Cyprus Defence Minister says Cyprus' security enhanced with PESCO

Minister of Defence Jüri Luik and High Representative of the European Union for Foreign Affairs and Security Policy Federica Mogherini

There are strong indications that British officials are pushing hard for the United Kingdom to be included in the Permanent Structured Cooperation process, or PESCO, which is key to the Defence Union plans set out by President of the European Commission Jean-Claude Juncker recently.

Similar efforts to deepen military links have been frustrated for decades, partly by Britain's fierce opposition to anything that might lead to a European army. The notice of intent to be inked in Brussels on Monday, seen by AFP, includes a pledge to "regularly increasing defence budgets in real terms" as well as commitments to devote 20 percent of defence spending on procurement and two percent on research and technology.

"So, today we will launch a new page for the European Defense", said Mogherini.

U.S. president's Donald Trump's frequent accusations that European Union countries do not pay enough into North Atlantic Treaty Organisation has been one catalyst for them move forward with a unified plan for military cooperation.

Mogherini said the move would complement NATO's security aims.

"If there is a crisis in our neighborhood, we have to be able to act", she said.

Paris originally wanted a vanguard of European Union countries to bring money and assets to French-led military missions and projects, while Berlin has sought to be more inclusive, which could reduce effectiveness.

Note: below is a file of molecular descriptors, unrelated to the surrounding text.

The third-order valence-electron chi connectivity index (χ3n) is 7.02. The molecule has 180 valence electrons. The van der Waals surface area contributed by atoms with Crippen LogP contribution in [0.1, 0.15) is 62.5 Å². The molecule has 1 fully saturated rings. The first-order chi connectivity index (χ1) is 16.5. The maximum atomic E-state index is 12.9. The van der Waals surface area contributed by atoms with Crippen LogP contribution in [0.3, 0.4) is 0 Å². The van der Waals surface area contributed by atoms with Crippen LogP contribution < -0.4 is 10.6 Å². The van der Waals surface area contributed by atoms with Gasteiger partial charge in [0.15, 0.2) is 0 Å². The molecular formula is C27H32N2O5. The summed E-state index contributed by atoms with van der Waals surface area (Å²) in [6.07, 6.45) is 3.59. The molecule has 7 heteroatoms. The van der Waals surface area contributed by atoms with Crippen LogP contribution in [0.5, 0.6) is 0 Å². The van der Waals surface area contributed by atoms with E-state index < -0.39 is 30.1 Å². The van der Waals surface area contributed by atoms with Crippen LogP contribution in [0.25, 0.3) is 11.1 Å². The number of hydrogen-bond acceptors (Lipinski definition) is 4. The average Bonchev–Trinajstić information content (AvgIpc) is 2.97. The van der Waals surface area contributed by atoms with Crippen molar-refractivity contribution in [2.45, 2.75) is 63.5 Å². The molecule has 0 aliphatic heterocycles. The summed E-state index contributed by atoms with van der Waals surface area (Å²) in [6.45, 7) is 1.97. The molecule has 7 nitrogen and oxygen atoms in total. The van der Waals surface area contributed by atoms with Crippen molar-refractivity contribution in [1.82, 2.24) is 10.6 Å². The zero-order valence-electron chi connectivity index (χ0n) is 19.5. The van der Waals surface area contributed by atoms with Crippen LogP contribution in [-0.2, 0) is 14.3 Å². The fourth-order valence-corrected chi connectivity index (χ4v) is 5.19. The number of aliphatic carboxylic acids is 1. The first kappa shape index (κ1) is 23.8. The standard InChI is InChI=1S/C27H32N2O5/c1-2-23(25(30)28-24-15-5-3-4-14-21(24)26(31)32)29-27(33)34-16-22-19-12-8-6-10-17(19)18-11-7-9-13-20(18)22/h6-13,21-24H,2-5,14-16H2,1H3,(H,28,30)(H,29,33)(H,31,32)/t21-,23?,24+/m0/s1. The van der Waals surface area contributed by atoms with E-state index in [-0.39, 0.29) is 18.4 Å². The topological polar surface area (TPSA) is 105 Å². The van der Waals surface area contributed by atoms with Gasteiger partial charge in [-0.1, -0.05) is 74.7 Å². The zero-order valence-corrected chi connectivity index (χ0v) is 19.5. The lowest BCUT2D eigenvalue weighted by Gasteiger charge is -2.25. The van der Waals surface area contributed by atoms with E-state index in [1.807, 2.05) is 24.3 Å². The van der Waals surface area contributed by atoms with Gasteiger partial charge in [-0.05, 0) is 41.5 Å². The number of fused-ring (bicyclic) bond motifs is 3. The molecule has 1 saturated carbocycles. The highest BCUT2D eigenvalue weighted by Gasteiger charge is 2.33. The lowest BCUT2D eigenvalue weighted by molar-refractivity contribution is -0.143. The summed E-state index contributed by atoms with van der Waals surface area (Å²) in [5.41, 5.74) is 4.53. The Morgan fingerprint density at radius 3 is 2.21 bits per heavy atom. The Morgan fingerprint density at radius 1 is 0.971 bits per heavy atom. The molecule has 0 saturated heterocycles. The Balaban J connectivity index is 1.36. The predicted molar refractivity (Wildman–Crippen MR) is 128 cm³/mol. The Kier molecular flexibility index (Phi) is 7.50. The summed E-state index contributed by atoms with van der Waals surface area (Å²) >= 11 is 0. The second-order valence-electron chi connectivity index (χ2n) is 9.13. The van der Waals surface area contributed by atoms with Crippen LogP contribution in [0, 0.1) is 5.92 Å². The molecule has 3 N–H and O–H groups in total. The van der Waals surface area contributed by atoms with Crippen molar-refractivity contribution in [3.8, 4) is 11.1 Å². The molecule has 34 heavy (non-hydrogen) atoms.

Their signatures are a sign of political will but the program will only enter force once it's been legally endorsed, probably in December.

EU foreign policy chief Federica Mogherini described it as a "historic moment in European defense", and added that "23 member states engaging booth on capabilities and on operational steps is something big". The PESCO drive however has revealed strains between Paris and Berlin, with the French pushing for a smaller group of nations committed to ambitious projects and Germany wanting a more inclusive arrangement with as numerous bloc's 27 members - minus Britain - as possible.

New projects will require unanimous approval of all countries signed up for PESCO, making it harder to get agreement on contentious issues.

All EU countries except Britain, Ireland, Denmark, Malta and Portugal said Monday they would sign up to the pact, which will be officially launched at a summit next month.

In all just five member nations failed to sign up to the process, known as permanent structured cooperation, or PESCO.

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